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HAP e-Help

HAP e-Help 009 (Rev 1) V4.3 v4.3 August 28, 2006 June 30, 2006

QB TIP 001

Effect of Internal Shades on Cooling Loads


This HAP e-Help will discuss the effect of internal shading on the solar heat component of the cooling load. There are various types of internal shading devices that are modeled in the HAP program. These include drapes, shades, and venetian blinds. For this discussion, we will use closed-weave drapes to demonstrate the effect on the solar heat load. Interior window shading devices will affect the conduction and convection heat flow along with the solar radiation that can enter the building. When interior shades are added to a window, the final overall window U-value along with the overall glass shade coefficient change, and therefore the transmission and solar loads through the entire window assembly are affected. Overall Shade Coefficient is particularly important since it describes how solar energy is transmitted through the entire window assembly. Solar energy is one of the major components in window assembly heat gain. The overall shade coefficient is the Solar Heat Gain Coefficient (SHGC) of the window assembly divided by the Solar Heat Gain Coefficient through a single pane of reference glass. The reference glass used is a single pane of 1/8" clear glass. SHGC is the ratio of solar heat gain inside the window to solar heat flux striking the outside of the window. The overall shade coefficient accounts for the difference between the combined properties of the window glass, framing, and any interior shading device versus the properties of clear reference glass containing no shading. HAP will automatically calculate the overall shade coefficient using ASHRAE and NFRC (National Fenestration Rating Council) estimation procedures when using the Detailed Input approach in the Window Properties as shown in Figure 1. The calculation considers solar energy transmission through the glass portion of the window, solar heat absorbed and transmitted through the window frame, the heat absorbed by the glazing in the window assembly, and the effects of the internal shading device.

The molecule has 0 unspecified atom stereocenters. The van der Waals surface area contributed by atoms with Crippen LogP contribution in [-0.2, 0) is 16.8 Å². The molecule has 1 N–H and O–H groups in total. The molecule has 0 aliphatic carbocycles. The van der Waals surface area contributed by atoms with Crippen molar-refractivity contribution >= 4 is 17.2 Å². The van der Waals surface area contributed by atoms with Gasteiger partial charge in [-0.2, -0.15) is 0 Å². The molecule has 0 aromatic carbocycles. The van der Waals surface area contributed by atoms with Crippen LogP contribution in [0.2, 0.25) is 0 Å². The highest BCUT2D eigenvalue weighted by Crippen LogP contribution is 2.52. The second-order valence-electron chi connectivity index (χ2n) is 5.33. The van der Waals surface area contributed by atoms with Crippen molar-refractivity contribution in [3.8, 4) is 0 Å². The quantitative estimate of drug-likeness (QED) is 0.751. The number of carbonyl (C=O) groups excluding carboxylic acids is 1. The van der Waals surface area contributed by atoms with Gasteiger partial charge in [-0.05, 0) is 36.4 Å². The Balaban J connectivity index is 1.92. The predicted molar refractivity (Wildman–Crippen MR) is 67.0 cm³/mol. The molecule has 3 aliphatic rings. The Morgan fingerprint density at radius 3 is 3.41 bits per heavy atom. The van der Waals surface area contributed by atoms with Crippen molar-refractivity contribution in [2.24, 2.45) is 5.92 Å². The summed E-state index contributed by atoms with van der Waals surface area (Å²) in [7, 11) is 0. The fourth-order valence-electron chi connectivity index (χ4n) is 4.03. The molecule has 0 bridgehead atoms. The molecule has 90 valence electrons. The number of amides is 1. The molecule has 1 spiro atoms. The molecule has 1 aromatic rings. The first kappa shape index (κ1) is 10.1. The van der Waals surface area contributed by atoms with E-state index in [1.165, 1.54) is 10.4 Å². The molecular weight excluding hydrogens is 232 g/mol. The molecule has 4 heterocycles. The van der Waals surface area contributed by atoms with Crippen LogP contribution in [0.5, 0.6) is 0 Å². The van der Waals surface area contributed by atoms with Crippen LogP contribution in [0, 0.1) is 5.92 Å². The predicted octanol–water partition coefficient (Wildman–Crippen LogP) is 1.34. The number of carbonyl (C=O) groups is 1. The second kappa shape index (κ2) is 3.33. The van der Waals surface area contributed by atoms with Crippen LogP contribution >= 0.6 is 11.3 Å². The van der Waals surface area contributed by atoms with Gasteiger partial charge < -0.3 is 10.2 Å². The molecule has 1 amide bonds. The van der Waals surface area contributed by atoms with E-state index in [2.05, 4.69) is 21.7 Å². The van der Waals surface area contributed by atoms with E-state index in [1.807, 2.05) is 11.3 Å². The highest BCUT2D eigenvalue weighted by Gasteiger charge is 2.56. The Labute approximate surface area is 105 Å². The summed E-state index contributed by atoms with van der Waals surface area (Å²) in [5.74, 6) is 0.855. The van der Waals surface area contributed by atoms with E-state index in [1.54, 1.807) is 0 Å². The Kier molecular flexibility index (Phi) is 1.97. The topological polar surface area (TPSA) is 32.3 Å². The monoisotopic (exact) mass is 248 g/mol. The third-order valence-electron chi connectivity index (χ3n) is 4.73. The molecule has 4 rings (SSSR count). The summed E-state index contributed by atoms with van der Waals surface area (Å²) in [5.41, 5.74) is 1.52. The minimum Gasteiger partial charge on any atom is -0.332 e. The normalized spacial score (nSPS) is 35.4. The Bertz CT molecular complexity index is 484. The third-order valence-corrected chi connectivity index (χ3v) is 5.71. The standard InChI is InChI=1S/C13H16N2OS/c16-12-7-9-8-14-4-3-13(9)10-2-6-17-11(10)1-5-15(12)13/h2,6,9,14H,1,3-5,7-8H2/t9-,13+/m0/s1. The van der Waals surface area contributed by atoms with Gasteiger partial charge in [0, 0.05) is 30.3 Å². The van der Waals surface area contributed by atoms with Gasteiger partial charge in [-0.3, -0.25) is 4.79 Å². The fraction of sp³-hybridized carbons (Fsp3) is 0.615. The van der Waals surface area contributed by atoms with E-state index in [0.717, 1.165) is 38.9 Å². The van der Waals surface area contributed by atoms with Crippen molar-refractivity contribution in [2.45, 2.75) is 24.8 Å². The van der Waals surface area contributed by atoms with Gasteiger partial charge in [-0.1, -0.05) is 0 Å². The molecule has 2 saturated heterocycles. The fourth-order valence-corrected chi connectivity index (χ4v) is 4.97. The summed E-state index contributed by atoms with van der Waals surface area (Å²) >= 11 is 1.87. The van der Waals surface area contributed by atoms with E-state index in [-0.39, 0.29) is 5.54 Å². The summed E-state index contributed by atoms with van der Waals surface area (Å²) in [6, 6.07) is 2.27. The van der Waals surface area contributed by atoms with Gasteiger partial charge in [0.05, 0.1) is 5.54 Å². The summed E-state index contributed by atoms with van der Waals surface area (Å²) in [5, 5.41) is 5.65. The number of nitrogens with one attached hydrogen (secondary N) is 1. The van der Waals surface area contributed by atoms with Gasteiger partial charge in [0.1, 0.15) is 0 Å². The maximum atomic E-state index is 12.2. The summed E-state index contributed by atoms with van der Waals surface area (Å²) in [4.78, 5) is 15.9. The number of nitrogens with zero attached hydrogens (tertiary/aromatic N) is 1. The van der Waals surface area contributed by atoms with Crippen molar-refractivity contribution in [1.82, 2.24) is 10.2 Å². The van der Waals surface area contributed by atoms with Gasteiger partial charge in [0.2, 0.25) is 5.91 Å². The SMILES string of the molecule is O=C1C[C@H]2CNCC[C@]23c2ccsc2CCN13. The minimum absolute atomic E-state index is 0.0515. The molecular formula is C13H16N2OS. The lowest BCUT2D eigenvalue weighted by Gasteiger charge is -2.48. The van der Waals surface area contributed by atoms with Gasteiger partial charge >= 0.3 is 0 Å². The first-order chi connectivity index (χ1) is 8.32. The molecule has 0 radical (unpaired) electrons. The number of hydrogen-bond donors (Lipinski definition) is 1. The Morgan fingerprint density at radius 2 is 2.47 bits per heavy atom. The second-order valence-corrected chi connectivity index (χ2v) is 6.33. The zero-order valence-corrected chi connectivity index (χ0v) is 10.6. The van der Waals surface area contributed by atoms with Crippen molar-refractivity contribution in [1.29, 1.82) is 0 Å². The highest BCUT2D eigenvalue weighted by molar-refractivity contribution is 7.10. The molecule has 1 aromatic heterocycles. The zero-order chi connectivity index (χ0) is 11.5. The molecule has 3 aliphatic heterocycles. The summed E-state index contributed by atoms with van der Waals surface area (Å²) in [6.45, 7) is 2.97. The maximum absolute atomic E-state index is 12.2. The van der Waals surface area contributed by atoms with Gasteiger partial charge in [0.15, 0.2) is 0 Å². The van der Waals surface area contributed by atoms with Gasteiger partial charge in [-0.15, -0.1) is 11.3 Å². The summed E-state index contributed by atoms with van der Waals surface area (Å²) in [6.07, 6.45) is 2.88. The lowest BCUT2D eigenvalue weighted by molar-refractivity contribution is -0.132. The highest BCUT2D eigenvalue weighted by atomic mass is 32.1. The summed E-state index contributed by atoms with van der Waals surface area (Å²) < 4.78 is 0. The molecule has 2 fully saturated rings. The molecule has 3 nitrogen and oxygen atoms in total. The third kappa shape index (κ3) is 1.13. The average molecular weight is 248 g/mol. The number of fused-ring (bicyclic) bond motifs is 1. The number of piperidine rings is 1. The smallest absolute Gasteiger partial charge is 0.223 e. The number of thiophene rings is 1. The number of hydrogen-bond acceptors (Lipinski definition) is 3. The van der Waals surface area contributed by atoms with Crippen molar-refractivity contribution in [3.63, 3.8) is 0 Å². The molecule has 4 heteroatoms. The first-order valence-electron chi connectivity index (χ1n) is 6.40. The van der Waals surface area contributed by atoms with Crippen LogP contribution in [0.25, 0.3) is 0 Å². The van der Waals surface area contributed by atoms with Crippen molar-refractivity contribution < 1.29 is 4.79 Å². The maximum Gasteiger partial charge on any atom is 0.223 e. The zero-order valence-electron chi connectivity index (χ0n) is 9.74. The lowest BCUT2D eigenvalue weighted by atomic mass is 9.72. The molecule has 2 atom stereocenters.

Figure 1 Window Properties Detailed Input Screen Showing Internal Shade Choices

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HAP e-Help
HAP e-Help 009 (Rev 1) V4.3 v4.3 August 28, 2006 June 30, 2006

QB TIP 001

Effect of Internal Shades on Cooling Loads


We will now examine an interesting phenomenon. Adding certain internal shading devices can increase the peak solar load of the window versus the same window without shades! This larger solar load component could possibly result in a larger overall peak load for the zone containing the window with the shades. A HAP model was created to demonstrate this. For this model, three 2 ft x 2 ft window assemblies were created: one with no shades, one with light shades, and one with dark shades. Then, each window was placed in a space, and each space was made a zone in a VAV air system. Other loads elements such as wall areas, people, and lights were not incorporated in the model in order to observe the effect of internal shades on just the solar component. In this model, an east exposure, a lightweight building structure, and a sunny month (July) were selected. Load calculations were run and the Hourly Zone Design Day Loads reports were requested. HAP can generate a separate graph for each zone. However, in order to see the dynamic shift in magnitude due to time of the hourly solar values, all three zone profiles were plotted on one graph as shown in Figure 2. Notice the Dark Shade results in a higher peak load and shifts the peak to an earlier time (from 9 am to 8 am) versus the window with No Shades. This is due to the heat absorbing characteristics of the dark shades coupled with the light mass of the shades. Notice the light shade has a combined effect of both reducing the peak solar load and shifting the peak load one hour earlier. The area under the light shade curve is less than both the no shade and dark shade cases, indicating the light shade is the best option from a thermal performance standpoint.